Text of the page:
A New Hydrologic Routing Model with Applications for River Reaches in Apalachicola-Chattahoochee-Flint (ACF) River Basin

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Kim, Dong Ha
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A key element of hydrologic routing models is the storage-discharge relationship assumed to follow a certain mathematical form, usually a linear or a power function, the parameters of which are calibrated based on existing inflow-outflow data. While this assumption simplifies the model calibration process, it also constrains the models to operate by this function throughout their flow range. In view of the complex and nonlinear river flow behavior, this approximation undoubtedly introduces errors. This research presents a new hydrologic river routing approach that is not limited by the above assumption. River reaches are modeled as cascades of interacting conceptual reservoirs, with storage-discharge functions identified by the data. A novel parameter estimation approach has been developed to identify these functions and all other model parameters based on control theory concepts. After calibration, these functions indeed exhibit different mathematical forms at different regions of their active variation range. The new approach is applied and successfully demonstrated in real world reservoir and river routing applications from the Apalachicola-Chattahoochee-Flint (ACF) River basin.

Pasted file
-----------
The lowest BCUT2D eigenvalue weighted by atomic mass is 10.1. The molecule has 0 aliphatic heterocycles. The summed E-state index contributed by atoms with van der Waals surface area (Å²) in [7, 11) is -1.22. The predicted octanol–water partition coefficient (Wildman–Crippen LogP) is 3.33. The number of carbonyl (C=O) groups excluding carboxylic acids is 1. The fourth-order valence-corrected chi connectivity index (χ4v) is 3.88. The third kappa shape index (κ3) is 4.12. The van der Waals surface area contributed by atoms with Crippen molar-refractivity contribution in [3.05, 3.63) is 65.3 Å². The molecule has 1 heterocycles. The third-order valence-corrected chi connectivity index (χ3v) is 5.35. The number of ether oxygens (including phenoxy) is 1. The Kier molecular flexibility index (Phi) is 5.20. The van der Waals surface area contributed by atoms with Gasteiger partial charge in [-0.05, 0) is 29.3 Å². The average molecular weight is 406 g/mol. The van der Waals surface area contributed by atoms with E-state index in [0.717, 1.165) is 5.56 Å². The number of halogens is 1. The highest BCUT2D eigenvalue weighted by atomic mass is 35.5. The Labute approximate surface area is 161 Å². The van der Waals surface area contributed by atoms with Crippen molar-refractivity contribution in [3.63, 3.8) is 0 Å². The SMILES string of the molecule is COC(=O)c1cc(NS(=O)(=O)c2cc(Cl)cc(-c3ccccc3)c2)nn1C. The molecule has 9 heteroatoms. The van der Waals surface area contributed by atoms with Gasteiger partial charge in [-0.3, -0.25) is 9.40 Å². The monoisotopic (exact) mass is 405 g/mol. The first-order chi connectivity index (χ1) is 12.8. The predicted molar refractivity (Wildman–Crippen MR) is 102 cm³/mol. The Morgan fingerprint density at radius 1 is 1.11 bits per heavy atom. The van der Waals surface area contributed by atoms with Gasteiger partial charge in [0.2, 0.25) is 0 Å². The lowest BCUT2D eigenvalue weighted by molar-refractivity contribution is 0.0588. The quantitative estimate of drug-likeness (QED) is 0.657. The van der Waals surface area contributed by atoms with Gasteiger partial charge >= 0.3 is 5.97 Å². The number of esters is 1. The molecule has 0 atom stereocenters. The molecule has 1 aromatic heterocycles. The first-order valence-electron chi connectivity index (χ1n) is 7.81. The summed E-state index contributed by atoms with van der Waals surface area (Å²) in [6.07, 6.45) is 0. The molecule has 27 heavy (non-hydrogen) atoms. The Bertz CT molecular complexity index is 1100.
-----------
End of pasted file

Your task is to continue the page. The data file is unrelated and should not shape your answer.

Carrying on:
Sponsored by: Georgia Environmental Protection Division; U.S. Department of Agriculture, Natural Resources Conservation Service; Georgia Institute of Technology, Georgia Water Resources Institute; The University of Georgia, Water Resources Faculty.
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